Intermittently illustrated through key photographs — including from experimental and field studies — and accompanying explanations, the majority of these findings are research-based. Some of them are accidental observations videotaped by nature watchers; still others are observations made by credible researchers even though the researchers could not record the requisite evidence.
Also reported in the book are anecdotes about some species — anecdotes that are either common knowledge or are well known to people that have happened to share a close proximity with those species. On such occasions, Recio brings a more immediate credibility to the anecdotes as a writer by bridging the gap between the creature world and the research world.
Recio's account is lightly sprinkled with references to YouTube and other Internet links that have attained conspicuous popularity for their depictions of nonhuman animals in impressively human-like actions. She has provided useful explanatory contexts to these otherwise scattered links.
The overall comprehension and credibility of the text is assisted by its outstanding "Notes" section and a fine index.
As for the attributes whose presence in "animals" Recio has undertaken to highlight, they are as follows: laughter, humor, and mischief; reciprocity and cooperation; rule-bound conduct; friendship; play and imagination; empathy and altruism; a sense of the sacred; awareness and identity; language; numerical cognition; tool use; spatial intelligence; creativity and aesthetics (dance, music, creative mimicry); …more
The Lummi Nation campaigns to free a once-wild orca from Miami's Seaquarium
The orca, or killer whale, is a popular icon of wildness in the communities surrounding Puget Sound, a complex system of waterways forming the southern portion of the Salish Sea and extending 100 miles from Washington's Whidbey Island to the state capital of Olympia. Orcas adorn license plates, t-shirts, and murals throughout the Seattle metropolitan area, where human residents sometimes see small family groups (pods) of these striking marine mammals swim by the shorelines of the city's public parks. Killer whales also spark the imaginations of regional ferry riders, who keep their eyes peeled for towering dorsal fins or the dramatic black and white flash of an orca breaching in the distance.
Photo byRoss Cobb
Meanwhile, 3,000 thousand miles and a world away, an orca named Lolita performs showy tricks twice a day at Miami's Seaquarium, where exuberant crowds have cheered her on for almost half a century. Lolita, known before her sale to the Seaquarium as Tokitae (a Coast Salish greeting meaning "nice day" or "pretty colors"), was taken as a juvenile from Puget Sound's Penn Cove in 1970 and has lived in Miami ever since. Her small concrete pool — at only 80 feet long and 35 feet widedamage to his head in 1980.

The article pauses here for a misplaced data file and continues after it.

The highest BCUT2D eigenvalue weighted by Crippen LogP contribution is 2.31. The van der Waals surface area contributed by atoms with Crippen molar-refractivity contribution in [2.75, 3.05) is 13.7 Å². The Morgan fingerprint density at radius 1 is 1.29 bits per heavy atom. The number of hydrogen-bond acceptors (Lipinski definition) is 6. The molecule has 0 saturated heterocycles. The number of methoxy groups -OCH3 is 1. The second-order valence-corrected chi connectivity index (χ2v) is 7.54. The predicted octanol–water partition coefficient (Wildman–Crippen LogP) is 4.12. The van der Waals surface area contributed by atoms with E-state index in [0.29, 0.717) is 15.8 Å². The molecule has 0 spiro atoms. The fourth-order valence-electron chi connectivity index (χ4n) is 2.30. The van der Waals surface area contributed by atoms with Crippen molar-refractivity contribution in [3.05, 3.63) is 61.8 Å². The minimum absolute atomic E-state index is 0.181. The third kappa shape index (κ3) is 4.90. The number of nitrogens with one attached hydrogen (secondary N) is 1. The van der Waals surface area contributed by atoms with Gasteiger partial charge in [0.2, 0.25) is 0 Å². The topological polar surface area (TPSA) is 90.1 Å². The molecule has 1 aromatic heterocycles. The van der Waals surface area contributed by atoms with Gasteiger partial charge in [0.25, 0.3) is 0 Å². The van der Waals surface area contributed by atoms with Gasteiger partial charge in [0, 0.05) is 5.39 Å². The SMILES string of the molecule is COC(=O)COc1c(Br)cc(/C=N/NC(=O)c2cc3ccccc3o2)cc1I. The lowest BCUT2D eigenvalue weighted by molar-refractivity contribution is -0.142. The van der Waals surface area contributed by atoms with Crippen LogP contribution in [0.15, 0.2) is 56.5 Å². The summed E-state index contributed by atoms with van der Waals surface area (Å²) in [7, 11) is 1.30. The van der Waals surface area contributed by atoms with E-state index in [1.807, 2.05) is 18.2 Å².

This spring, Washington's Lummi Nation is saying enough is enough for Tokitae, and that it's long past time to bring her home. In early May, several tribal members — with support from orca organizations, Sierra Club, and other activists — embarked on a 27-day, cross-country Tokitae Totem Pole Journeyto return Tokitae to Puget Sound. As part of the journey, Lummi leaders are transporting a totem pole carved in honor of the captive orca.
Jay Julius, chairman of the Lummi Nation, released the following statement before the journey's launch in Bellingham, Washington, on May 9: "Tokitae’s story is more than a story of a whale. Her story is the story of the Native peoples of this country who have been subjected to bad policies. Because of the failure of policymakers to protect our wildlife, she was stolen from her family 47 years ago and taken to the Miami Seaquarium. Because she is a relative of the Lummi people, it …more
To come to terms with the many dimensions of our ecological crisis we need to co-create conscious, connected communities, and act together
A healthy future for humanity requires a healthy living planet. And our growth economy based on constant material expansion has become incompatible with the health of our finite planet. But transitioning beyond a growth-dependent industrial economy will require a multidimensional transformation, not just outward political and economic change, but radical cultural and psychological change as well.
This means that to radically reengineer the system, we will have to simultaneously reengineer ourselves. This is whole system transformation — requiring a healthier, more creative, more compassionate and engaged humanity than we have ever seen up to now. Both of these together — our Earth and its biosphere, and our own inner lives and life choices, individually and in community — constitute our life-support system. And on every level we are poised at a tipping point.
The nature and unprecedented seriousness of our predicament presents us not only with great challenges, but with a basis for radical hope.
The more I learn, the more I find myself moving in two directions simultaneously. On the one hand, I have grieved ever more profoundly for the worsening state of the planetary biosphere. On the other, the more radically I submit to the chilling recognition of our actual situation, the more I find myself opening into radical acceptance of the adventure of doing what we can on behalf of our personal, interpersonal and global health and future, even amidst great uncertainty.
We must do our best to anticipate future conditions. But clearly, our ability to foresee the future has severe limits. This calls for forms of activism rooted in something much more profound than prediction and strategy. The nature of the problem demands a kind of thinking that we mostly don’t yet know how to do. As Einstein is quoted as saying, “We can’t solve our most pressing problems with the kind of thinking that created them.”